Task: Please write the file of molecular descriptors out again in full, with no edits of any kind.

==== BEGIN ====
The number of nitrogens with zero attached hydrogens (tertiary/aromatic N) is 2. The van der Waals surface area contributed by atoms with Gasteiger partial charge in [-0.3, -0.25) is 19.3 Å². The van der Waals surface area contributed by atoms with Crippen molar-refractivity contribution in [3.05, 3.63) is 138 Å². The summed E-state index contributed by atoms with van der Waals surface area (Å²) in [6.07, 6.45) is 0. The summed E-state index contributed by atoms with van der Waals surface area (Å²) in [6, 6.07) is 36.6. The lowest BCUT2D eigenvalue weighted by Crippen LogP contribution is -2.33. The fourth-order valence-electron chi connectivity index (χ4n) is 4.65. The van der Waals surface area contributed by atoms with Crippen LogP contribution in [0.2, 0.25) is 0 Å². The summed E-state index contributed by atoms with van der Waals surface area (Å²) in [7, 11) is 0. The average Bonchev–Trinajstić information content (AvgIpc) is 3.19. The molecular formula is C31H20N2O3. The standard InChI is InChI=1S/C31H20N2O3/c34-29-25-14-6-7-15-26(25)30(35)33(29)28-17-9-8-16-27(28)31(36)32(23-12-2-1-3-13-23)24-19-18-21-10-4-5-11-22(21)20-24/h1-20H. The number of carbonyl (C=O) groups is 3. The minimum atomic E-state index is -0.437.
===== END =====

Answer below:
The number of nitrogens with zero attached hydrogens (tertiary/aromatic N) is 2. The van der Waals surface area contributed by atoms with Gasteiger partial charge in [-0.3, -0.25) is 19.3 Å². The van der Waals surface area contributed by atoms with Crippen molar-refractivity contribution in [3.05, 3.63) is 138 Å². The summed E-state index contributed by atoms with van der Waals surface area (Å²) in [6.07, 6.45) is 0. The summed E-state index contributed by atoms with van der Waals surface area (Å²) in [6, 6.07) is 36.6. The lowest BCUT2D eigenvalue weighted by Crippen LogP contribution is -2.33. The fourth-order valence-electron chi connectivity index (χ4n) is 4.65. The van der Waals surface area contributed by atoms with Crippen LogP contribution in [0.2, 0.25) is 0 Å². The summed E-state index contributed by atoms with van der Waals surface area (Å²) in [7, 11) is 0. The average Bonchev–Trinajstić information content (AvgIpc) is 3.19. The molecular formula is C31H20N2O3. The standard InChI is InChI=1S/C31H20N2O3/c34-29-25-14-6-7-15-26(25)30(35)33(29)28-17-9-8-16-27(28)31(36)32(23-12-2-1-3-13-23)24-19-18-21-10-4-5-11-22(21)20-24/h1-20H. The number of carbonyl (C=O) groups is 3. The minimum atomic E-state index is -0.437.